A little history of philosophy by Nigel Warburton

Overall rating: 9/10 Recommended if: you want to start reading about philosophy Level: Easy, intro-level.

Summary

In short (heh), a great introduction, covering a lot of philosophers. I liked it better than whatever I’ve read of The Story of Philosophy. Sometimes I wonder if Nigel accidentally misrepresented/misfocused what philosophers stood for to ensure transitions between chapters were smooth (for eg:- I’ve seen Locke contrasted with Hobbes in the past, but could draw no such contrast here). The transitions were really smooth though and I am glad I was exposed to many interesting (and some useless) ideas. Gives one a good base to start thinking from.

Daily log/chapter notes

Plan to update the notes as I learn more about the philosophers and think about philosophy

Feb 17 2019

Starting with “A Little History Of Philosophy” by Nigel Warburton. Over the next few weeks, hope to read this and other books on Philosophy (Plato, Will Durant) while keeping an open mind.

I will be the first to admit that right now my view on philosophy is not particularly favourable. I think of it as something started with laudable goals (to understand the world) that resulted in what we today call science (which aims at explaining the world through verifiable experiments after making reasonable guesses). As a result, I think philosophy has little place in the world today.

However, given many of my friends (whose intellect I respect) have spent time with this subject, and many people in the public sphere also sing praises of this field (Susan Fowler), I feel like I should dive in with an open mind and seek to understand the field, and correct any gaps I have in my understanding as stated in the previous paragraph. The one place I think philosophy could still contribute is in the field of ethics. Defining why something is moral and good and should be followed is out of the purview of the physical sciences, but would benefit us as it would lead to a more harmonious society.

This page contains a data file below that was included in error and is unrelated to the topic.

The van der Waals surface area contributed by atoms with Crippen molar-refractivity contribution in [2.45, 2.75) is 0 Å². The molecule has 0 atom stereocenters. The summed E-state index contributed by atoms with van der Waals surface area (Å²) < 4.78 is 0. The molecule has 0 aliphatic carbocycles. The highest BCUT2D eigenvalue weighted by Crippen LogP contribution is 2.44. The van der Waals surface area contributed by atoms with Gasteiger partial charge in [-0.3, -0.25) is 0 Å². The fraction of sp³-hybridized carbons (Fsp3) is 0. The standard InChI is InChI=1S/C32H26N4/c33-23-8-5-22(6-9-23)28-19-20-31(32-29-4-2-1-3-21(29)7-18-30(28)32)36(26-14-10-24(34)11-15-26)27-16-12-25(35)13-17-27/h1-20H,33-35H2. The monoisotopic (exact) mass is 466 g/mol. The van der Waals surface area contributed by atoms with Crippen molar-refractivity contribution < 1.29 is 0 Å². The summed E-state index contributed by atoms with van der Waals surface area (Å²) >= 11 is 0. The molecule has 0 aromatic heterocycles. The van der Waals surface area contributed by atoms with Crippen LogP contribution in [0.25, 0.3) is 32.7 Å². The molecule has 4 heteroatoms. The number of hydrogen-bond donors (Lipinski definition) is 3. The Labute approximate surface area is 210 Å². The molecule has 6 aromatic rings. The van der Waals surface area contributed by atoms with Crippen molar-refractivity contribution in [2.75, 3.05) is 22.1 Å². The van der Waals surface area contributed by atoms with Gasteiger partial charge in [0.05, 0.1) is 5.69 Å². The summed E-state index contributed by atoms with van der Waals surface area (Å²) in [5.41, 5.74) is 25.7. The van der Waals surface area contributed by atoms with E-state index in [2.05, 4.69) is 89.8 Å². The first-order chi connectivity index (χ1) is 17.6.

Feb 18 2019

Intro with Socrates, Plato, Aristotle & Pyrrho.

Socrates seemed like he was just really invested in asking questions, and showing that morality is not as obvious as one may think it to be.

Plato with his insistence on “The Forms” (you only know the form of a perfect circle, you never think about real circles) tries to say that only by understanding the abstract (the divine, maybe) can you understand reality.

Aristotle went in the opposite direction and essentially focused on the world around us. In doing so, I guess he birthed the sciences.

Pyrrho’s theories seem similar to Buddhist philosophy at times (desire is what harms you, so do not desire much), but he went full tilt in the opposite direction and decided to act, well, stupidly. While I thought “Pyrrhic victory” might draw its etymology from Pyrrho, looks like all he lent his name to was his dumb theory. Should be getting to Stoicism tomorrow, which should be good.

Feb 19 2019

Covered a bunch of other philosophers. What makes one a philosopher seems to be quite vague. There seems to be no common attribute other than spouting ideas. Some of these hypotheses aren’t what I’d call cogent, which I think should be a necessary but not sufficient condition to merit further discussion.

Summarized: The stoics are the most reasonable. The christian philosophers spew nonsense. Machiavelli’s words are applicable even today (with the brutality toned down) and Hobbes has some interesting ideas about society.

Epicurus talked about not needing to fear death, as that is not something you would experience. This is something I’ve thought about earlier and makes sense to me. He also talks about past experiences giving you pleasure in painful times, which I do not think makes sense. I think that only makes your present experience worse. Also, although his name lends itself to the adjective “epicurean”, he states you should have simple desires (some say the adjective came about due to his critics trying to mock/defame him).

The Stoics seem the most reasonable to me so far. Paraphrased they seem to say, “Do not worry, for if what perturbs you is under your control, change it. If not, nothing can be done anyway, so why worry? In other words, change how you react to it.” I think living by that could bring one great joy.

The next few were Christian philosophers, and I find it very hard to gain insights from what they say.

Augustine went toe-to-toe with theodicy (if a good god exists, why is there evil?). His answer (to allow humans to have free will) does not seem to answer the question for me. Why would a good god prefer having bad people with free will to a good world without free will? I know if I created a world with robots, I would want the robots to be nice to each other rather than having them kill each other.

Next up is Boethius who further contemplates the question of how we even have free will if god knows everything (including what happens next). His solution to this is also utterly dumb to me (god is timeless) as he has just done what students would do in school when asked a question they do not know how to answer (out of syllabus). Also, this necessitates requiring a further assumption to the previous assumption (with no evidence for either) which hints at one heading down the wrong path.